by ~ Jason Reeves (Email) (Web Site)
The London market is a key component of the (re)insurance industry and must be understood in context. It is a distinct marketplace and is facilitated by a highly developed legal framework. English legal precedents that address difficult insurance problems are frequently cited in judgments in foreign jurisdictions. And, with London still the center of the (re)insurance world, English law often has the final say in resolving (re)insurance disputes. This article is not a comprehensive review of the London market or English law, but rather provides an overview of interesting and distinct points for Americans to consider when London may become involved in a reinsurance dispute.
Setting the Stage
The United Kingdom includes four countries: England, Wales, Scotland, and Northern Ireland. Within England, the City of London (which, in turn, is within the larger city popularly known as London) is a global center for insurance and reinsurance. The City has the greatest concentration of insurers in the world at Lloyds and in the London company market.
England and Wales share a centuries-old common law legal system that is generally referred to as English law. Note that British or UK law does not exist: to an English lawyer, Scotland is as foreign a jurisdiction as France, or Kansas.
The courts of England and Wales routinely hear reinsurance disputes, and London is often the seat of reinsurance arbitrations. Rather than juries (which are used for criminal matters), the outcome of civil trials is decided by the highly competent English judiciary.
Like New York law, English law is often chosen as a neutral law to govern cross-border commercial contracts. Accordingly, it is not unusual for reinsurance disputes originating from U.S. claims or involving U.S. cedents to be subject to English law or an English forum.
Scratches, syndicates, slips, spirals, subscription markets, leads, followers, agreement parties, and Names: the London market is home to a peculiar jargon beyond the infamous Cockney rhyming slang. Understanding London market jargon is not the aim of this article, but if you have a Barney with the jargon use the Dog and we can Rabbit about the flavour of the Frankie.1
The meaning of words is critical in the insurance business, but it is more than a common language that divides the London market and the English legal system from the rest of the global reinsurance industry. London is fundamentally a very different marketplace.
With its origins in a 17th-century coffee house focused on pooling shipping risks, the London insurance market functions like a medieval bazaar. In London, one can procure insurance for virtually any risk, anywhere. And like a bazaar, the London market features many participants who are highly specialized and who benefit from significant institutional knowledge.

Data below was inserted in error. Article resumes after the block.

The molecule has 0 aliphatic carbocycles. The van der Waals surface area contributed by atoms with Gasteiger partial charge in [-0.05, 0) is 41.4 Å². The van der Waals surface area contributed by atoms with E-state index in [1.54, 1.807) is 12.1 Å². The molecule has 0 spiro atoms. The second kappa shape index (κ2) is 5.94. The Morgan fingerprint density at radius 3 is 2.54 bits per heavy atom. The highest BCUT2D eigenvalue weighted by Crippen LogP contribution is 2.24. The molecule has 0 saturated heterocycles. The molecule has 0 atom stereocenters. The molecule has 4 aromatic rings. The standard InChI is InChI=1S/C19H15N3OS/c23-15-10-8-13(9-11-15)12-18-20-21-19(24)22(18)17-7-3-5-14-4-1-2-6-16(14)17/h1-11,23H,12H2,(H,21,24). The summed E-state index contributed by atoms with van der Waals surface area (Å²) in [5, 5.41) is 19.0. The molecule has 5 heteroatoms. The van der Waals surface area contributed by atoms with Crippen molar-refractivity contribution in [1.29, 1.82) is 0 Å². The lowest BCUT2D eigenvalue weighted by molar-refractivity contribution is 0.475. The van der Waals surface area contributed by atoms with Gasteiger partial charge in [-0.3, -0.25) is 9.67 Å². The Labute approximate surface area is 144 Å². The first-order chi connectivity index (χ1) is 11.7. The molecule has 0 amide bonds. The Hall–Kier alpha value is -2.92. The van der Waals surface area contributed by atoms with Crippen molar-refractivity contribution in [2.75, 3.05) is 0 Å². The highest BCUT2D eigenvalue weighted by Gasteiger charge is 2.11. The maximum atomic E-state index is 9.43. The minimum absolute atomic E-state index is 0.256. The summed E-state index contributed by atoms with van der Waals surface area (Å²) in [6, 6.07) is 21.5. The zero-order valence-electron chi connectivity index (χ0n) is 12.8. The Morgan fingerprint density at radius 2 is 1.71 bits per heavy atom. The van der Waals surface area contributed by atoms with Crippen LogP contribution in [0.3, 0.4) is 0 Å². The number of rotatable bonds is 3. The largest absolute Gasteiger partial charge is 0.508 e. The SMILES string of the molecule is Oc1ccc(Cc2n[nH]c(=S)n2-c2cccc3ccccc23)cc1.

While it is truly a global marketplace, the London market also remains a quintessentially English, relationship business. Most global insurers have offices within a 10-minute walk of the Lloyds building. Underwriters, brokers and claims people handle the worlds most difficult (re)insurance problems, eat their sandwiches together at lunch, and buy each other pints after work in a surprisingly small geographic area. Some might call it incestuous.
Like anywhere, success is linked to talent. And talent in London is provided by a rich tapestry of men and women from a wide range of backgrounds. Some have few, if any, academic qualifications, while others have been educated in the best universities and post-graduate programs in the world. Many are highly specialized with detailed knowledge of technical and sometimes arcane issues, in addition to a sophisticated understanding of insurance. It is not realistic to detail here how the market functions, but it is important to remember that the London marketplace operates very differently from other insurance centers.
Insurance and the Law
Insurance, perhaps uniquely, is a business where dispute is routine, and dispute resolution is highly sophisticated. English law has been deciding insurance disputes for centuries, and the English legal system facilitates the unique features of the London market. Thus, the English legal system is a key part of the global (re)insurance industry.
English Legal Counsel
Hiring legal representation in London can be mystifying for those not accustomed to English dispute resolution. The key is to remember that parties hire (or instruct) solicitors, and solicitors hire barristers. Solicitors work in firms and most closely resemble U.S. attorneys employed in private practice. Barristers are essentially solo, self-employed trial lawyers with a high degree of specialization. Barristers rarely encounter a legal conflict which would prevent their employment.
The pre-action protocol is a compulsory step that must precede all commercial litigation in England and Wales. The pre-action protocol obliges a substantive exchange of arguments and evidence before a formal lawsuit is commenced. The protocol also front loads legal and expert costs. In essence, the process requires both parties to put their cards on the table at the outset of the dispute. Protocol compliance is not normally mandatory for arbitrations.